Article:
In looking at the changes bringing about the new S curve I quite like the CIPD's focus on the changes in three things - work, the workforce and the workplace. Let's take work first.
The nature of work (the business processes which need to be implemented by people on behalf of an organisation) has clearly changed over the last 10-20 years, and the rate of change is accelerating all the time.
First there is the increase in knowledge work - work which uses and produces knowledge, conversation and other intangible value. Linked to this there's an increase in the proportion of employees who are knowledge workers ie who concentrate on knowledge work. And even those remaining employees who aren't knowledge workers are finding the proportion of work they are doing which is actually knowledge work is increasing (for example a production line employee is now typically
responsible for the quality of their own products or at least their step in the production process and this
includes the opportunity to stop the line if inventory is building up or there are signs of problems in the raw materials or production process. Plus they'll be involved in quality circles and will be expected to provide ideas for improvement and they may even be working in self managed teams.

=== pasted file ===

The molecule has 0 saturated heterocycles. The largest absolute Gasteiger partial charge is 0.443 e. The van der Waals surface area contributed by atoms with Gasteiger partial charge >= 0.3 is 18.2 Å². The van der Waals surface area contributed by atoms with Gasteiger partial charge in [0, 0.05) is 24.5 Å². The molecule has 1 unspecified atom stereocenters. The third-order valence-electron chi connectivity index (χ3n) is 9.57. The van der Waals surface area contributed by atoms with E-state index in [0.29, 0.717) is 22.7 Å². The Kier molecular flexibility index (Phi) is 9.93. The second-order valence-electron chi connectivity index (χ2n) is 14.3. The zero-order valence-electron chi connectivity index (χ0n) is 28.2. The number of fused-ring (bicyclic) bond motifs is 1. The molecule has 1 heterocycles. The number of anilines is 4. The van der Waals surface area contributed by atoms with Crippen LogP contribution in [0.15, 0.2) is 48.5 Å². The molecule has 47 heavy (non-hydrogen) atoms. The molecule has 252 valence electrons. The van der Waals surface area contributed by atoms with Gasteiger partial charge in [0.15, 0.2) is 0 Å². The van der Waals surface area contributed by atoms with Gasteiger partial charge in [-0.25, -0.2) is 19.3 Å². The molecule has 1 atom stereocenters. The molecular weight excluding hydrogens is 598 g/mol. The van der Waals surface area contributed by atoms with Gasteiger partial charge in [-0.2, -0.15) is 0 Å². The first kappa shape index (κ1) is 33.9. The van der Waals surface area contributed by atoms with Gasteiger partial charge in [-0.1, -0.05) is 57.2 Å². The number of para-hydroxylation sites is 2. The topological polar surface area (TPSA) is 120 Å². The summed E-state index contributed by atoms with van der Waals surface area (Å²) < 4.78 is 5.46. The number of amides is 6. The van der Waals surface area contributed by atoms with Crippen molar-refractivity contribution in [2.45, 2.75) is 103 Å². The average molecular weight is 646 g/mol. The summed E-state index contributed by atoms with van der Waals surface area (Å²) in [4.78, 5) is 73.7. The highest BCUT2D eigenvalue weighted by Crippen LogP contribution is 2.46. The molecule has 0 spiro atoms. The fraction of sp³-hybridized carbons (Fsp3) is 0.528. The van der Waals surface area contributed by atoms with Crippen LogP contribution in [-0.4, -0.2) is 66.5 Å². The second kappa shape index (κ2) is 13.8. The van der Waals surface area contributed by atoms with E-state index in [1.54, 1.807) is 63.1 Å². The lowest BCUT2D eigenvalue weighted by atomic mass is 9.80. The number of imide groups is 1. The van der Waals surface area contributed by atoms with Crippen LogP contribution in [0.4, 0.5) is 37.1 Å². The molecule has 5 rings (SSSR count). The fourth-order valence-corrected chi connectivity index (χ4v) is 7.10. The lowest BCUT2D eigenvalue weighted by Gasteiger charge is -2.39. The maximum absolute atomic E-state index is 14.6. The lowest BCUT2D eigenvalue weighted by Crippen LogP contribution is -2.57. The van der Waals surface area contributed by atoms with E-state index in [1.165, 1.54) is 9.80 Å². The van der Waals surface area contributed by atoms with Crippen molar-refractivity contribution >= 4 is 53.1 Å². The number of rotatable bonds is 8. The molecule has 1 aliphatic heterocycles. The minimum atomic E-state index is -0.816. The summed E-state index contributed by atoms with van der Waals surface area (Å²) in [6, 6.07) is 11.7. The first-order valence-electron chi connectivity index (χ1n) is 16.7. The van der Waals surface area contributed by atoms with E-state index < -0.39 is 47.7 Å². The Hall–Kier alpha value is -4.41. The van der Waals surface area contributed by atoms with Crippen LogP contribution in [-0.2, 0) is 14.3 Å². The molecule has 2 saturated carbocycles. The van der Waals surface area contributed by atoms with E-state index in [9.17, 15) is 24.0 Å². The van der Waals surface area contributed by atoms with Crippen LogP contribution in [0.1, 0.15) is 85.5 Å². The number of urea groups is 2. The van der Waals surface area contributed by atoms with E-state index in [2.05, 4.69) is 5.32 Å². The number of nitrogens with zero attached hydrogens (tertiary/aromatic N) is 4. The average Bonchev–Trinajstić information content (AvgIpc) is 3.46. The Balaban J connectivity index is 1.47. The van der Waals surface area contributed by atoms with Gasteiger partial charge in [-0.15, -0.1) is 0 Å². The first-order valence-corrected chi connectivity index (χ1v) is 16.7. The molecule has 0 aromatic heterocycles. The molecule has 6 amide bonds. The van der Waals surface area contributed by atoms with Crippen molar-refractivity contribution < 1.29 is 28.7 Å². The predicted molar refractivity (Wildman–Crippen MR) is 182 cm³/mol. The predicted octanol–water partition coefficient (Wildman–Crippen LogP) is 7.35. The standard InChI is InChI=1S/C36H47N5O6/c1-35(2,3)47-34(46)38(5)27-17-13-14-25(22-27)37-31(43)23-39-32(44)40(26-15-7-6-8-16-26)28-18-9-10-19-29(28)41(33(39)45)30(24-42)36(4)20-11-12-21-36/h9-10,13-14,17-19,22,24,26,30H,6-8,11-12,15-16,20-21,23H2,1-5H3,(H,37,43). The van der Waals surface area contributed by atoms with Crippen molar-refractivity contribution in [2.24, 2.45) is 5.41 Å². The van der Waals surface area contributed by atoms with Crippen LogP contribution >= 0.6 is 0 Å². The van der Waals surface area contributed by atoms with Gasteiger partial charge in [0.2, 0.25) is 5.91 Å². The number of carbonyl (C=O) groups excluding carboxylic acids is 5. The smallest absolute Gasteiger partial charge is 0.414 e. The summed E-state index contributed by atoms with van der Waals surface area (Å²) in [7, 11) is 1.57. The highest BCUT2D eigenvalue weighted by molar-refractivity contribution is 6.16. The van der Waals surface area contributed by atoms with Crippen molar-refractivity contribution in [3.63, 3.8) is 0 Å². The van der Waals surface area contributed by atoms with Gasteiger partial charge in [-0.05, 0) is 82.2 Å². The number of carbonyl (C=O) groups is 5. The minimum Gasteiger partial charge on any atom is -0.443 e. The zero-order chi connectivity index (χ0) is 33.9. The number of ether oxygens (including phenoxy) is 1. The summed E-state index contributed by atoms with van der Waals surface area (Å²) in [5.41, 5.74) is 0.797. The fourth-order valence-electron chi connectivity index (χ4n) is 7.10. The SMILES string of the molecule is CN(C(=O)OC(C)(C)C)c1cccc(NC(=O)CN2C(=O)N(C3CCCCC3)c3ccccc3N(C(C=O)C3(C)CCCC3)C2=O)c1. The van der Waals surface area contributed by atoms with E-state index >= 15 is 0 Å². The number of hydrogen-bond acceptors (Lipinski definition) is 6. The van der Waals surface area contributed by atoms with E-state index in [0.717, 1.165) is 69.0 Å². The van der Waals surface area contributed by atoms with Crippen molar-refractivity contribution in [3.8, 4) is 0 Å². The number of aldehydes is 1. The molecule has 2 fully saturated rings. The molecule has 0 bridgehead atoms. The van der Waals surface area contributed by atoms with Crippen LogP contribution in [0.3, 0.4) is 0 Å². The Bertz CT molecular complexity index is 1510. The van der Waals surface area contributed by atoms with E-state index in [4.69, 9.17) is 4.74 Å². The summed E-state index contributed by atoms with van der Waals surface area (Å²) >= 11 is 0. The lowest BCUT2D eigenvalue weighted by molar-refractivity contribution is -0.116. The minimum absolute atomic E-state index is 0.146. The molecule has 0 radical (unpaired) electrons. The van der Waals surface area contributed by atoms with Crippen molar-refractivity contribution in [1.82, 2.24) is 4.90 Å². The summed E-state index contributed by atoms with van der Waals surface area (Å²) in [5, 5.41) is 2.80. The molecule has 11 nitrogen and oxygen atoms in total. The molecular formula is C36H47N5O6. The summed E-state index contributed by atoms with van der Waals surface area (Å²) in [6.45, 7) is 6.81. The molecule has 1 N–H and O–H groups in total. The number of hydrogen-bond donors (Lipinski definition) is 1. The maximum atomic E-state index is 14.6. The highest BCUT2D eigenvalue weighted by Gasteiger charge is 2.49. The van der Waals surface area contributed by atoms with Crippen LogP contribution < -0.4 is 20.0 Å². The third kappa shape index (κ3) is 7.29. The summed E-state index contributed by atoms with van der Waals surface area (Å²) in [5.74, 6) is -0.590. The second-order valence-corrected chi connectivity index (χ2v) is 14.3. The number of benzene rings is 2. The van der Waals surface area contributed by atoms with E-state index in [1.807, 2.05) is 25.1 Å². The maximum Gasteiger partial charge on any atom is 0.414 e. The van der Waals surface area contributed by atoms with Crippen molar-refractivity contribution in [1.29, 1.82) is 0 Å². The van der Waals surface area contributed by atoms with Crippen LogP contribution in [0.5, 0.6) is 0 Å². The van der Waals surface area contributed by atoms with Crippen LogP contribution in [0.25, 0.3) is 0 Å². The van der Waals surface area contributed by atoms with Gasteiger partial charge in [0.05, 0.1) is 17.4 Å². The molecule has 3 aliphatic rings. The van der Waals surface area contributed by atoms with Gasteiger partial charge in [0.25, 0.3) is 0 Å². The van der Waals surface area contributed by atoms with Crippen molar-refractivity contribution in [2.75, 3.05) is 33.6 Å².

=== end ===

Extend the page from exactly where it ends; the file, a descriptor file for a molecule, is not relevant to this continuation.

Secondly there’s an increase service work – where inputs and outputs are intangible and variable, and transformation from one to the other depends on networks rather than processes. There’s also an increase in team work, made more complex by virtual working, global teams, and by participation in multiple teams and communities.
These changes are important. For example, it’s this new working environment which Dan Pink refers to in Drive where he reviews research which suggests that extrinsic motivation doesn’t work and instead simply reduces whatever intrinsic motivation existed previously. This and other requirements in the new world of knowledge, service and team work imply a very different way of managing and developing people.